ok, I have been following the East Clinton School and the proposal to tear it down and not ONE MENTION of the historic/vintage style architecture--built in 1936, it is is a perfect example of Art Deco architecture. You'd be ruining the historic and cultural heritage of the city. and in the historic district no less. I don't know what is wrong with the Huntsville Historic Commission, but they know nothing about preservation or architectural history. Art Deco architecture is revered among designers and architects and is dissappearing across the South because of our cultural ignorance. The history of Huntsville must remain intact for our (what little) community character and identity we have and for our present and future generations. It is a piece of our history, and a rareity in architectural styling. Ask any architectural historian. Adaptive Re-use. Keep the school and use it for a community center, senior center, incubator, etc. Signed, concerned Huntsville native and Landscape Architect
It would be obscene to destroy this building. It, as well as the Mertz Center and Regions Bank are part of the historic and culture fabric of Huntsville. They all need to be maintained and re-used for the education of Huntsville citizens.
Preserve the facade and use it as a centerpiece for a small community park. If space permits, a small mixed-use development could be onsite with it, and having an adjacent greenspace would increase the value of new development.
It would be fantastic to have more multi-family development in and adjacent to the downtown area. Huntsville has a dearth of walkable higher density areas. Preserve as much facade as is feasible, maybe include a small amount of neighborhood retail and dining, and ensure that any off-street parking (if built) is not visible to neighbors. Bring the building faces closer to the street, add lots of trees and pedestrian-scale lighting, and scale any new buildings in accordance with neighborhood character (i.e. height should be no more than one story higher than the majority of adjacent buildings, or 25-50% taller than the rooftops, varied across the property as needed).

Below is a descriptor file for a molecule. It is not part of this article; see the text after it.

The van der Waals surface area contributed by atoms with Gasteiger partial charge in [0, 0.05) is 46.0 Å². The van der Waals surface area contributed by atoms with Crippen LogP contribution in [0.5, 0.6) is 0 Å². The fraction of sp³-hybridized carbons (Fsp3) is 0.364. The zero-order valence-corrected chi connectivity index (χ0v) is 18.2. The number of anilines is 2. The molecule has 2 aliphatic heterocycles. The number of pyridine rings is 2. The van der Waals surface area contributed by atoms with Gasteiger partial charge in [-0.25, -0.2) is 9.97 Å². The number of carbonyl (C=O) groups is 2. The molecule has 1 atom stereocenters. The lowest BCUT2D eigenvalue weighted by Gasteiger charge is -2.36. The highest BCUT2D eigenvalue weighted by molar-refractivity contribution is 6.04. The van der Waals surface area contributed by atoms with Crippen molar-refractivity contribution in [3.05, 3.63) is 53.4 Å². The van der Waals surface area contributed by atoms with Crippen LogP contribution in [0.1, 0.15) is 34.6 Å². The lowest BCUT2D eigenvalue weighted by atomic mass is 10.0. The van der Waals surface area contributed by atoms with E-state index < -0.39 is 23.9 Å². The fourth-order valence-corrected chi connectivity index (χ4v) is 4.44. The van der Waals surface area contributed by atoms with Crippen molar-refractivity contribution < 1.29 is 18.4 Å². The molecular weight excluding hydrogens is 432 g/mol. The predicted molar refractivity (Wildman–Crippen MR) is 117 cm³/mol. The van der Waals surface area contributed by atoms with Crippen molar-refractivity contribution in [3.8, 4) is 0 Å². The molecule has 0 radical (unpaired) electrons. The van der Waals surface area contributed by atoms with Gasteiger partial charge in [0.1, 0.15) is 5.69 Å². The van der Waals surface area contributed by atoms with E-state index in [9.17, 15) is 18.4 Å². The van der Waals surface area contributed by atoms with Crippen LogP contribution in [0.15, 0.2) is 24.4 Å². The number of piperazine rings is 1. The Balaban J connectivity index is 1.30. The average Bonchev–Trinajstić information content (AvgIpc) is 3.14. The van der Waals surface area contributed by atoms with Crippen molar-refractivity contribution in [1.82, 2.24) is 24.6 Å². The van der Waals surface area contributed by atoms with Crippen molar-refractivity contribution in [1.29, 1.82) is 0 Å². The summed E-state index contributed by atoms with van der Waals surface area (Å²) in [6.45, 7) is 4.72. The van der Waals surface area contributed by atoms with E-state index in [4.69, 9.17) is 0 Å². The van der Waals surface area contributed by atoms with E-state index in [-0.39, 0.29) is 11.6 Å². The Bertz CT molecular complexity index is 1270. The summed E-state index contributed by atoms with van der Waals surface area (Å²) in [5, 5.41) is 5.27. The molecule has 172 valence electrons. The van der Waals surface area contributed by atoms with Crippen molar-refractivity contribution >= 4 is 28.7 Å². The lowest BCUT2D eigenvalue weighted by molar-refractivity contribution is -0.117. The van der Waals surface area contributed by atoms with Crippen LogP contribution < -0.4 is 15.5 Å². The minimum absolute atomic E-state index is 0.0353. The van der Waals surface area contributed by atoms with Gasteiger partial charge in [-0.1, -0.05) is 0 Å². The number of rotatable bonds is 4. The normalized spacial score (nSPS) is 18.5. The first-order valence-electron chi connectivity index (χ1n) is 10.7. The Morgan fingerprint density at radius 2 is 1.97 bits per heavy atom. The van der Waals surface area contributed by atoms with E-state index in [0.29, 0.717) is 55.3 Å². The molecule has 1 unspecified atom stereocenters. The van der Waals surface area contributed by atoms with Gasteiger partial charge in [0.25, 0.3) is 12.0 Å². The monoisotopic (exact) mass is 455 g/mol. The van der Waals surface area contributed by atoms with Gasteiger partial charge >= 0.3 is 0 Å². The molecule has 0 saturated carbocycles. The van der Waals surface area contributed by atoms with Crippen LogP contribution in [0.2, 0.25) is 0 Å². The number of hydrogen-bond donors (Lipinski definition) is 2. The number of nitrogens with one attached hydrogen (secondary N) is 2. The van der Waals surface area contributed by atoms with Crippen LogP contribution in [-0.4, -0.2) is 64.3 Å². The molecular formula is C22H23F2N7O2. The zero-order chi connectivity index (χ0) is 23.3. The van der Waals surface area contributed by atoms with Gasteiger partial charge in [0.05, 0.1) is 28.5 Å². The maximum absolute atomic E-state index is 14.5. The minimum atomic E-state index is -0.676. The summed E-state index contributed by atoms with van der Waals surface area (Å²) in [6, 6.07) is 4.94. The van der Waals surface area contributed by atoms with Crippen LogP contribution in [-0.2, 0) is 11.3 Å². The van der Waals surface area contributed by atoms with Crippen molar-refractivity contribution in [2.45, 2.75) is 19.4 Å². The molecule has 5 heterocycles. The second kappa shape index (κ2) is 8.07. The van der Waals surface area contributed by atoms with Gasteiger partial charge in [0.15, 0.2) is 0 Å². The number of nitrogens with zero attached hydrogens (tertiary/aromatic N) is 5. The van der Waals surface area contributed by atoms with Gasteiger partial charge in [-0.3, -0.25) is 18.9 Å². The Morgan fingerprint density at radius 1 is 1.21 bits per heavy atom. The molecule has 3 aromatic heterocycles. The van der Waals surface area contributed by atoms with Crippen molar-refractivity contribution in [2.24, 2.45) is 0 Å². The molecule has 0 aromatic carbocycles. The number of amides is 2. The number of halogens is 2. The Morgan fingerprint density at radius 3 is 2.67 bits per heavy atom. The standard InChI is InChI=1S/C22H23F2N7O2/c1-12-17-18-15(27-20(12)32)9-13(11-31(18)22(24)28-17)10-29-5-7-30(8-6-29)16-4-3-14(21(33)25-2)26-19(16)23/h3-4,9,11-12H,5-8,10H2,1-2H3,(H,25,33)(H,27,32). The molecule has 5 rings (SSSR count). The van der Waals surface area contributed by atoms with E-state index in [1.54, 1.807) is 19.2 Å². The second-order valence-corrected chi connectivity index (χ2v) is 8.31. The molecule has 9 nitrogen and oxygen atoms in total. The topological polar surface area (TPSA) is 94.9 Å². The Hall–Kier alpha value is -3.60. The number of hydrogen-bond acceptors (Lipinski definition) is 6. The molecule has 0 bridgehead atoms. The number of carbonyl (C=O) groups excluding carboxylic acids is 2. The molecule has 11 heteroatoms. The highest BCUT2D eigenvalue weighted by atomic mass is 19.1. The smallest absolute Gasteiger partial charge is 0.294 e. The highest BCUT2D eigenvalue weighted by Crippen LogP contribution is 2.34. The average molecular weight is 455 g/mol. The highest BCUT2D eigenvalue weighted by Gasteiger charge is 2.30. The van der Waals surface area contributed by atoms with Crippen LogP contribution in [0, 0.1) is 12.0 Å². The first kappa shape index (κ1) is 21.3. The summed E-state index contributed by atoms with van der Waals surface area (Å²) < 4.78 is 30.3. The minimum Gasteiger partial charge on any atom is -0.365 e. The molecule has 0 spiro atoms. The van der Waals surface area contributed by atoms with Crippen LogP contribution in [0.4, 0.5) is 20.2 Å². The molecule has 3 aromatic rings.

Do not require any parking beyond 1 space per residential unit, and possibly some shared on-street spaces for commercial activities / visitors (i.e. maybe 1 demarcated space per 1000 SF of non-residential use). Consider even making parking requirements optional or have maximums instead. We have too many empty lots here, and really don't need any more. What we do need here is a better mix of housing options, human-oriented walkable design, and beautiful places in which we can take pride.
East Clinton school is an important part of Huntsville's history and it's architectural history. There are very few art deco period buildings in Huntsville; it would be criminal to tear down such a fine example.
Why not convert the space into a small arts facility. It already has a small theatre/performing space which could be utilized for a variety of performance types. The classrooms would easily convert into small dance studios, art studios, or rehearsal spaces. They would also make great classrooms for the performing and visual arts. This use would not impede on the architectural integrity of the building at all and would probably require only minimal interior alterations.
Parking may be an issue and some of the green space may have to be lost. However, remaining green space could be converted and transformed into lovely park area, complete with sculpture that would lend itself to the building's new purpose.
Those of you who have been around a long time probably remember The Old Council School and it's tenure as an arts center. Fantasy Playhouse, HAL, Community Ballet,Twickenham Repertory Company and the Huntsville Community Chorus all had offices and studio spaces there. It provided a wonderful home to many, then homeless, arts organizations. It created a sense of community among us, not divisiveness. In the after school hours it was a joyful place where students and adults alike painted, rehearsed and sang. The office space allowed for a sharing of ideas among the volunteer and paid staff. It was truly a win-win situation for all.